According to ISO TR 10000: Framework and Taxonomy of International Standardized Profiles (somewhat paraphrased):
A profile identifies a set of base standards, together with appropriate options and parameters necessary to accomplish identified functions for purposes including: (a) interoperability, and (b) methodology for referencing the various uses of the base standards, meaningful both to users and suppliers.For this discussion, profiles for protocol standards only (either Z39.50 or Z39.50 used together with one or more other protocols) are considered, though other standards besides protocols are also profiled.
Thus architecturally, a profile specifies the use of:
Historically, the term "profile" has been refined over the past dozen or so years, during which it has been confused with various related terms such as "application profile", "International Standardized Profile" (ISP), "Internationally Registered Profile" (IRP), "Implementors Agreement(s)", and "harmonized profile". Following is a brief summary of these terms.
ISO TR 10000 discusses in detail its concept of a profile; the discussion is then extended to describe an International Standardized Profile. A profile is defined as:
A set of one or more base standards, and, where applicable, the identification of chosen classes, subsets, options and parameters of those base standards, necessary for accomplishing a particular function.
TR 10000 defines an ISP as:
"An Internationally agreed to, harmonized document which identifies a standard or group of standards, together with options and parameters, necessary to accomplish a function or set of functions".
So there is an important difference between the concepts of profile and ISP. An ISP is a formal document that has achieved international consensus (it in fact has the status of an international standard). A profile is much less formal, and does not necessarily reflect consensus (the use of a qualifier, as in "approved profile", may be used to indicate some level of consensus). In fact TR 10000 seems to view a profile as an abstract object and an ISP as its physical manifestation. The following text from TR 10000 supports this interpretation:
The concept of a profile ... is considered first in an abstract sense .... then extended to include defining its relationship to other profiles ... . Finally, since a profile has to have a concrete existence in order for it to be used effectively, these conceptual aspects are related to a formal documentation system.[Here, 'formal documentation system' means an ISP].
The Z39.50 Maintenance Agency is involved in the development of profiles for Z39.50, and supports the development of IRPs; the development of ISPs is out of scope. However, some of the guidelines described in TR-10000 are useful, in particular, the elements of a profile, and the principles of profiles.
A profile definition includes these categories of information:
Note that the "set" of base standards could (and in many cases will be) a single standard (i.e. Z39.50), in which case the element "how they are to be used together" does not apply.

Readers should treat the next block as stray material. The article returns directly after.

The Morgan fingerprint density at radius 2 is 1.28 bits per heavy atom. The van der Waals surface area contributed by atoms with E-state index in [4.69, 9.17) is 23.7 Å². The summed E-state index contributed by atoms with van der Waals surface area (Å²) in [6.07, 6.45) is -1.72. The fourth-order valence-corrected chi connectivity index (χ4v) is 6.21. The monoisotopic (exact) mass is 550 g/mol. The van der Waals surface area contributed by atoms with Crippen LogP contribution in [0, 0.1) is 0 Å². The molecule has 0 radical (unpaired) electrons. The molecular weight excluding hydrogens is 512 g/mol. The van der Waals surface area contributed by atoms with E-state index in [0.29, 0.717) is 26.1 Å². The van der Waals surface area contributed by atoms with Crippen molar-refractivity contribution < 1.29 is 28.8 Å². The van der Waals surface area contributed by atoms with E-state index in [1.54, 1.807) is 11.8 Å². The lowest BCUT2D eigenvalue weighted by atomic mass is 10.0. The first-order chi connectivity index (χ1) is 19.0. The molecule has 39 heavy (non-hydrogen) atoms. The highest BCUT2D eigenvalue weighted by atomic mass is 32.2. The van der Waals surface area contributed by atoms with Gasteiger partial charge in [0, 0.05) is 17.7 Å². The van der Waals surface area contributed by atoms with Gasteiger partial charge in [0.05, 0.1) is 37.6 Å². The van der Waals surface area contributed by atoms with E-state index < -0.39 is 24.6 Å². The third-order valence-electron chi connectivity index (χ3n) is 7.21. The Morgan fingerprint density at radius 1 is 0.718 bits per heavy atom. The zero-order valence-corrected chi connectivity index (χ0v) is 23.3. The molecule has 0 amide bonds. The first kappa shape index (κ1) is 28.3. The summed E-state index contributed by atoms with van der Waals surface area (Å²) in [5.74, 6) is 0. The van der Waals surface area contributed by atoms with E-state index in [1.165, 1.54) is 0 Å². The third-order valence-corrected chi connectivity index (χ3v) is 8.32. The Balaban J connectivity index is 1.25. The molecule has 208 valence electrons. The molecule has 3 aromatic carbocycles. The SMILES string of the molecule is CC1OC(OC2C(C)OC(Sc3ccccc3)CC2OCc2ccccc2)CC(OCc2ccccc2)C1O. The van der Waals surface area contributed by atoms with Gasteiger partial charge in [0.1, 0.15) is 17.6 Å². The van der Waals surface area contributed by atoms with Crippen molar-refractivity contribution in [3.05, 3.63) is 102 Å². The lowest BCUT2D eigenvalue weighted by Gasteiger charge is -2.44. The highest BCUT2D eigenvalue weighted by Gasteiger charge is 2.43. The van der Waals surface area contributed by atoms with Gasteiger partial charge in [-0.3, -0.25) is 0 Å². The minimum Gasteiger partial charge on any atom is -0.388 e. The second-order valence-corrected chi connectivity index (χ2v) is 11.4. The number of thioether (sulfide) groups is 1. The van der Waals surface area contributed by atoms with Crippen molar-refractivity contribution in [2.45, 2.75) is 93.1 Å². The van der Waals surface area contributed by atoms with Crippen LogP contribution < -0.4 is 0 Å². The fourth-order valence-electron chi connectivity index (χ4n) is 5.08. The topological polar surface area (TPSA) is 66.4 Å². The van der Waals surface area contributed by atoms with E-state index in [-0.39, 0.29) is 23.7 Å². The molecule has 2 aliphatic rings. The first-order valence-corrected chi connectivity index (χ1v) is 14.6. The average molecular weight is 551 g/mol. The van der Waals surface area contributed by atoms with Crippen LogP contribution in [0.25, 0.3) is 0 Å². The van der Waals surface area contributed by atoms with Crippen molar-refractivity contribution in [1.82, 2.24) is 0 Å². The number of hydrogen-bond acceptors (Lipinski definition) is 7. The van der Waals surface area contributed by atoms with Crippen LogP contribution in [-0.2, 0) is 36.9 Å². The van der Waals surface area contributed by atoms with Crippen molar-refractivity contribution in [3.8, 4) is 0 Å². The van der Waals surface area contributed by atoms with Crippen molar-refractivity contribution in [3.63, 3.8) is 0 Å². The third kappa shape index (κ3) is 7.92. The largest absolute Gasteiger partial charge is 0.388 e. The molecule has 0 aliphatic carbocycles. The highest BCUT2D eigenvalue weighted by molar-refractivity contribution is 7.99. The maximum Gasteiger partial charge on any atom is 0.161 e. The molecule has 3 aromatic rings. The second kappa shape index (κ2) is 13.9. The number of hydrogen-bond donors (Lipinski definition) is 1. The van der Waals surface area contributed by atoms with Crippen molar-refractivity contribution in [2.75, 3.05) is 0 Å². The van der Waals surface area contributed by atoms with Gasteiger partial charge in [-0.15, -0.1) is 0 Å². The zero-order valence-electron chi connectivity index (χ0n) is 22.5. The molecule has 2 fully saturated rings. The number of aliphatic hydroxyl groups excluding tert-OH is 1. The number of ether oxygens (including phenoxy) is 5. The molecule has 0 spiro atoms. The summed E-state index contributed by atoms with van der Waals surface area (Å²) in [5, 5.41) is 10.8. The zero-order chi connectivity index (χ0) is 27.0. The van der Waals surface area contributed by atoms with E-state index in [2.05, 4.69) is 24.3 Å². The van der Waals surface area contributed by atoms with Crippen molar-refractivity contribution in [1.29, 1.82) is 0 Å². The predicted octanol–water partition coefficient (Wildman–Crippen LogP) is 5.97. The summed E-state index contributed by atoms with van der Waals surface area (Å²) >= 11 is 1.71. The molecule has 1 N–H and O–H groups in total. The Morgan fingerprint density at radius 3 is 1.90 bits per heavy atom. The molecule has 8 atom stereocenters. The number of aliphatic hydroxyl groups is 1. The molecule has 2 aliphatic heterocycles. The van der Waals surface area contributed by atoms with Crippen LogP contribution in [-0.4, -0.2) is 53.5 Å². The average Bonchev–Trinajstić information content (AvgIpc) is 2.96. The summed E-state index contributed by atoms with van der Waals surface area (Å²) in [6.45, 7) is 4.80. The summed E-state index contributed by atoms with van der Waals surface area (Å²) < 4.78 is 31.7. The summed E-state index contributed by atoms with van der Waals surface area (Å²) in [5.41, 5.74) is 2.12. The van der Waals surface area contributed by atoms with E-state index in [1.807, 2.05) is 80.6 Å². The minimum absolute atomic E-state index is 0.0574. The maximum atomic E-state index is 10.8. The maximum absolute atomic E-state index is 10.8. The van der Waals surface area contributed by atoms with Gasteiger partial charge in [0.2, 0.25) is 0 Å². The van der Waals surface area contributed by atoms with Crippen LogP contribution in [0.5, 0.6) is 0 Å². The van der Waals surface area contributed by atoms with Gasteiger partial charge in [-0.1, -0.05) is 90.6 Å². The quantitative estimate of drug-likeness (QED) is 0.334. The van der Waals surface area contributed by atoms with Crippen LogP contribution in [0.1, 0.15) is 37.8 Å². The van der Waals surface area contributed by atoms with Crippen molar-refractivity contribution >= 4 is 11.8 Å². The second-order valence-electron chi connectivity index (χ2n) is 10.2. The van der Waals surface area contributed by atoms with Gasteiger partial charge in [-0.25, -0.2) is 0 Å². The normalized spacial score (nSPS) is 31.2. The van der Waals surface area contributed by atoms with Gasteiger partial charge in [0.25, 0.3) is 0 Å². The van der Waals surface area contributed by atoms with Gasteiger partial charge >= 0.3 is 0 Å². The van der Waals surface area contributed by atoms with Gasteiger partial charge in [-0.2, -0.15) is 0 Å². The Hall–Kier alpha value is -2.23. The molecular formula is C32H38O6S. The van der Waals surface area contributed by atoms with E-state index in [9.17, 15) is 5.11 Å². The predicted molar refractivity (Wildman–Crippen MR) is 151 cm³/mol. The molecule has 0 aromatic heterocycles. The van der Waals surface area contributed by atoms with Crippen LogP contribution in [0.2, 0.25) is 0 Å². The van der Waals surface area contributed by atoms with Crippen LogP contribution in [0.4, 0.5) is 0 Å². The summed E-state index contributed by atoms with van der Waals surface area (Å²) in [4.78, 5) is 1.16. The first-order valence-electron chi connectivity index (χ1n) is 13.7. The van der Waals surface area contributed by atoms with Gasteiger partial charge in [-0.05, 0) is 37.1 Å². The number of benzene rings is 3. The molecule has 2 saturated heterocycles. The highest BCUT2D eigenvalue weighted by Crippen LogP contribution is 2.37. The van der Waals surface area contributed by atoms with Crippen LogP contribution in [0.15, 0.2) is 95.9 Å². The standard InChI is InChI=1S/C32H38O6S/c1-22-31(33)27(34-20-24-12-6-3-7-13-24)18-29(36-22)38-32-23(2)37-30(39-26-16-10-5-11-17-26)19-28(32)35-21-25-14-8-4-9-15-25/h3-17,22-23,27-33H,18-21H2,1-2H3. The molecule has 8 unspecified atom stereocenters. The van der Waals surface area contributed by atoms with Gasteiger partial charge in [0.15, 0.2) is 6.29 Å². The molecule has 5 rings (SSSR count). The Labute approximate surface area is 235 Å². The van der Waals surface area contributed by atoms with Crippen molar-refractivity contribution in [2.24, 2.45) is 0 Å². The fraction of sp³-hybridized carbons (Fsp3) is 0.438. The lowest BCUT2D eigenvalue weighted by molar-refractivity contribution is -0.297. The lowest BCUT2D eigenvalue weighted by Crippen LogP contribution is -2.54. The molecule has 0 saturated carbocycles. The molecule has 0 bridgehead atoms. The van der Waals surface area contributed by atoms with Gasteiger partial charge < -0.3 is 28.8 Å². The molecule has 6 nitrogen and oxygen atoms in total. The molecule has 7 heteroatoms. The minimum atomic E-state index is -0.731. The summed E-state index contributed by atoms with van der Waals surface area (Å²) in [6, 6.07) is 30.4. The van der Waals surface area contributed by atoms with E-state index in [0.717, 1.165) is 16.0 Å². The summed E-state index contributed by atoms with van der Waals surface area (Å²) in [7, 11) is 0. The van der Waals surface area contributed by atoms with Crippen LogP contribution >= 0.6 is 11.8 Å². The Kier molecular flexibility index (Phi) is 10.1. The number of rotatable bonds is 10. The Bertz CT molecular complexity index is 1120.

Not all of these elements will always be included in all profiles, but the list is a useful guideline.
In general in a base standard, a particular feature is mandatory, optional, or conditional. If it is mandatory, it must be mandatory in a profile. A feature which is optional or conditional in the base standard could be mandatory, optional, conditional, or excluded in the profile. For example, a Z39.50 profile might exclude the use of named result sets (an optional feature). It might say that only the simple form of record composition name may be used, and not the complex form. It might exclude the use of the Delete service. But it could not exclude the use of the Present service; that would mandate non-conformance to the standard.
As another example, in contrast to the above example where a profile might exclude the use of named results sets, a Z39.50 profile might mandate the support of named result sets (i.e. require that a target accept Search requests specifying a ResultSetName other than "default"). Either of these would be a narrowing of the scope of the standard, which permits an implementation to choose to support or not support the use of named result sets.
Exclusion is the source of some confusion. Exclusion of a feature by a profile does not mean that an implementation which supports that feature does not conform to the profile. Suppose a profile excludes the use of named result sets (i.e. only the "default" set may be used). This means that participants using the profile have agreed that when they are operating according to the profile, named result sets will not be used. If an origin transmits a non-default result set name in a Search request and the target accepts it, then they are operating outside of the profile, but this does not mean that their implementations are non-conformant to the profile. For the origin system to conform to the profile, it would need to be configurable to operate in a mode in which it would suppress transmission of non-default result set names.